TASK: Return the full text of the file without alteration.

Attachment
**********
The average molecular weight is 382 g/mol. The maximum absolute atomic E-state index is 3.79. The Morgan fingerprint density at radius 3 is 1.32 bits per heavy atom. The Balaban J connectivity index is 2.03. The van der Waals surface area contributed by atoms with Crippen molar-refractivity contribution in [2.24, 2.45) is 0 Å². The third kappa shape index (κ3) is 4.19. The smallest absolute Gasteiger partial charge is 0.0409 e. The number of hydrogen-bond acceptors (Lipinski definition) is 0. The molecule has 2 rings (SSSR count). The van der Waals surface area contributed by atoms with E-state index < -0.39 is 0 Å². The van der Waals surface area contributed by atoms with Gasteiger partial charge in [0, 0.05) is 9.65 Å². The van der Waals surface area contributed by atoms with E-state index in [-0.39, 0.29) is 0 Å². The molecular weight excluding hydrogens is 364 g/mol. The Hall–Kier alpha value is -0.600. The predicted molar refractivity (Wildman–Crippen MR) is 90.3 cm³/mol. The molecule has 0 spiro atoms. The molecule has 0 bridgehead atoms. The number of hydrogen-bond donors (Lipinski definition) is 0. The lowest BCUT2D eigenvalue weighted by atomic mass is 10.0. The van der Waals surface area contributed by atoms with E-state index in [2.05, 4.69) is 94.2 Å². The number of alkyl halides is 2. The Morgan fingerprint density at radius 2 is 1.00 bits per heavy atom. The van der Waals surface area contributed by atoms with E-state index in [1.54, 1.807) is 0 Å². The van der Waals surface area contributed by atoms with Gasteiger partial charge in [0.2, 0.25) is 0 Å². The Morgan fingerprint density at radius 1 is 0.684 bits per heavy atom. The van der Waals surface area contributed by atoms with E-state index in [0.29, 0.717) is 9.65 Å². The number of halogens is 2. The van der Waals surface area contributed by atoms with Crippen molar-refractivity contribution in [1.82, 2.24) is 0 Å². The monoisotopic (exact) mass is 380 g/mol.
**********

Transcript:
The average molecular weight is 382 g/mol. The maximum absolute atomic E-state index is 3.79. The Morgan fingerprint density at radius 3 is 1.32 bits per heavy atom. The Balaban J connectivity index is 2.03. The van der Waals surface area contributed by atoms with Crippen molar-refractivity contribution in [2.24, 2.45) is 0 Å². The third kappa shape index (κ3) is 4.19. The smallest absolute Gasteiger partial charge is 0.0409 e. The number of hydrogen-bond acceptors (Lipinski definition) is 0. The molecule has 2 rings (SSSR count). The van der Waals surface area contributed by atoms with E-state index < -0.39 is 0 Å². The van der Waals surface area contributed by atoms with Gasteiger partial charge in [0, 0.05) is 9.65 Å². The van der Waals surface area contributed by atoms with E-state index in [-0.39, 0.29) is 0 Å². The molecular weight excluding hydrogens is 364 g/mol. The Hall–Kier alpha value is -0.600. The predicted molar refractivity (Wildman–Crippen MR) is 90.3 cm³/mol. The molecule has 0 spiro atoms. The molecule has 0 bridgehead atoms. The number of hydrogen-bond donors (Lipinski definition) is 0. The lowest BCUT2D eigenvalue weighted by atomic mass is 10.0. The van der Waals surface area contributed by atoms with E-state index in [2.05, 4.69) is 94.2 Å². The number of alkyl halides is 2. The Morgan fingerprint density at radius 2 is 1.00 bits per heavy atom. The van der Waals surface area contributed by atoms with E-state index in [1.54, 1.807) is 0 Å². The van der Waals surface area contributed by atoms with Gasteiger partial charge in [0.2, 0.25) is 0 Å². The Morgan fingerprint density at radius 1 is 0.684 bits per heavy atom. The van der Waals surface area contributed by atoms with E-state index in [0.29, 0.717) is 9.65 Å². The number of halogens is 2. The van der Waals surface area contributed by atoms with Crippen molar-refractivity contribution in [1.82, 2.24) is 0 Å². The monoisotopic (exact) mass is 380 g/mol.